Finding out that an expected baby has been diagnosed with a birth defect can be devastating. But for many parents, even when the diagnosis is a fatal one, these babies are still loved, wanted, and valued. Anencephaly is one such diagnosis that almost always leads to death not long after birth, and requires compassion and empathy. Yet an article recently published in The Annals of Internal Medicine, a medical journal published by the American College of Physicians, shows an appalling lack of sensitivity, as a doctor describes a baby with anencephaly using dehumanizing and offensive language.
The Annals of Internal Medicine is one of the most well-respected and and influential medical journals in the world. This month, it published an article from an anonymous doctor who discussed why women who have babies with anencephaly “need” abortion. The doctor begins by describing a patient who was at the time “so pregnant her belly is huge” with a wanted baby which had no brain or skull.
“You wait for the patient to break the silence,” the doctor wrote. “The baby’s heartbeat trots through the monitors while you softly hold her gaze. Her eyes plead with you. End it. You talk to the obstetricians, because eventually it will end. But nobody will do it. Not in this state. Not in this hospital. And so, the mother goes home, pregnant and grieving.”
After a few days, the mother went into labor, and returned to the hospital to visit the same doctor. “The baby is born with no skull, eyes like gumballs too big for their sockets. Alive, briefly. It hurts to look. Grotesque is all you can think, but you cannot say it,” the doctor wrote, continuing, “She cannot see the deformed creature she birthed, because once seen it cannot be unseen. It doesn’t last long, these precious but vulnerable moments. Gently, the baby dies. He is warm, whole, and not alone.”
She will walk out of the hospital with breasts swollen and weeping for her dead child. Her hips loose and large will force her pants to tug. She will struggle with her gait for weeks, punctuating loss in the waddle of each step, until, gradually, she retires her maternity pants and her steps become firm, upright, and forward.
The doctor concludes by talking about the need for compassion and dignity, because some women don’t have access to abortion, but concludes, “You’ve enabled false hopes, not for cures but for time to bond, hope, and heal. It is the parents you are healing. The hopes false. All these children died in the end.”
There’s no denying the difficulty of a situation like this, giving birth to a child who will almost certainly die soon afterwards. But how would abortion have improved the situation? Judging by the doctor’s description, the mother was in her third trimester, and a late-term abortion would have taken days. It would have changed nothing — not the timing of ending her pregnancy or the grief she felt. And instead of the baby dying, as the doctor said — warm, whole, and not alone — he would have died a violent, terrible death.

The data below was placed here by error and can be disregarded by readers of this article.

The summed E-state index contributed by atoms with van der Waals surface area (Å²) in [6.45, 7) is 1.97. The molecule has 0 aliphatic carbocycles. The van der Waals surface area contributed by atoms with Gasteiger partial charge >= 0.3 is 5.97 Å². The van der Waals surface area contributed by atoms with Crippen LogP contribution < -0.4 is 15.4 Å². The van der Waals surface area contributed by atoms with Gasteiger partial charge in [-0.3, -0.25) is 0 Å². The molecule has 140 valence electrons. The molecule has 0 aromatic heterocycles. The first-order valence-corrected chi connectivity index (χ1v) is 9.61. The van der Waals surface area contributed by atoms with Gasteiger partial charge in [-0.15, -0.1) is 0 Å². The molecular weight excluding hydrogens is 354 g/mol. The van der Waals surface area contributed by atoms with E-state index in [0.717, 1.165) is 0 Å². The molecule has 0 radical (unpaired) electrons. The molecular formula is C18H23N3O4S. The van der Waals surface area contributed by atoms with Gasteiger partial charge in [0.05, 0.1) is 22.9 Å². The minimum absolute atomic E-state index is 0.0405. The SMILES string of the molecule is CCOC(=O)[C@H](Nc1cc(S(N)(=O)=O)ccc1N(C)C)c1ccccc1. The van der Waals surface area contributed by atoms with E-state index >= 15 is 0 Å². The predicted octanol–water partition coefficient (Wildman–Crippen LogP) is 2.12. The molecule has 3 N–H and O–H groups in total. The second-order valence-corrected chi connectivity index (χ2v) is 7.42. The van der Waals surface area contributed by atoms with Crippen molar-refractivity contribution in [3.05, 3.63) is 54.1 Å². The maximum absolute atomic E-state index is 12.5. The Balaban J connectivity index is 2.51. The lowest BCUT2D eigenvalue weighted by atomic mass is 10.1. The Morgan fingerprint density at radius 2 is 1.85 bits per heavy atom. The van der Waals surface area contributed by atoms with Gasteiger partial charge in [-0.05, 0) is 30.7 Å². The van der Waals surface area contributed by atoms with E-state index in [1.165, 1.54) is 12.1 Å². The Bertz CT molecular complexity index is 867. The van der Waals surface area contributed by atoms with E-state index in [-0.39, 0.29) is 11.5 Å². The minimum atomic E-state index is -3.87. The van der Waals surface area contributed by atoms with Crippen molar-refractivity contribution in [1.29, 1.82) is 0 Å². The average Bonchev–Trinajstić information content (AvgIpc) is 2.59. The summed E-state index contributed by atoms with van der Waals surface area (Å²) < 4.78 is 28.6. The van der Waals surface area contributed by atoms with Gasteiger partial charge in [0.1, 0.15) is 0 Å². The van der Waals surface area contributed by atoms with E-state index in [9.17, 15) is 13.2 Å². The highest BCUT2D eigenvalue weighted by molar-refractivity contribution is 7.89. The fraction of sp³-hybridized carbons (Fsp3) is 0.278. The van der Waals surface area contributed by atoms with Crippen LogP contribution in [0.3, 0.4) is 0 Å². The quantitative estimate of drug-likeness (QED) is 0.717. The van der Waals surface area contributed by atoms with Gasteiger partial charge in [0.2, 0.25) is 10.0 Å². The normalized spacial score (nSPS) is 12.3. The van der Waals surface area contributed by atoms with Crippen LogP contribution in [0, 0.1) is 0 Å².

It’s not unusual for abortion advocates to present abortion as a “solution” to a birth defect or disability, and parents who have gone through similar experiences have said they were pressured to choose abortion or shamed for choosing life. Meanwhile, countless parents who have given birth to children with anencephaly have spoken candidly about the difficulty and grief they had to endure, but also about the love they felt for their babies, and the purpose their lives had.
In addition to treating abortion as if it was a necessary treatment for anencephaly, this doctor uses dehumanizing language to describe a child. Describing a human being as “grotesque” and “deformed creature” just because of a disability or a birth defect is horrifying coming from anyone, but it’s especially galling from a doctor. In addition to being dehumanizing, such language is hurtful and insulting to the countless families who have had children with anencephaly, who loved and valued them, and who saw them as beautiful babies deserving of love and affection. This raises the question of how often this doctor would speak this way about not only children with anencephaly, but any other children diagnosed prenatally with disabilities.
Every human life has value and meaning, even if that life may include disability or only last for a short amount of time. And for a doctor, of all professions, to ignore that and dehumanize someone in such an awful, abhorrent way is unacceptable — and it’s even worse that such an attitude is evidently embraced and viewed as acceptable by one of the most well-respected medical journals in the world.
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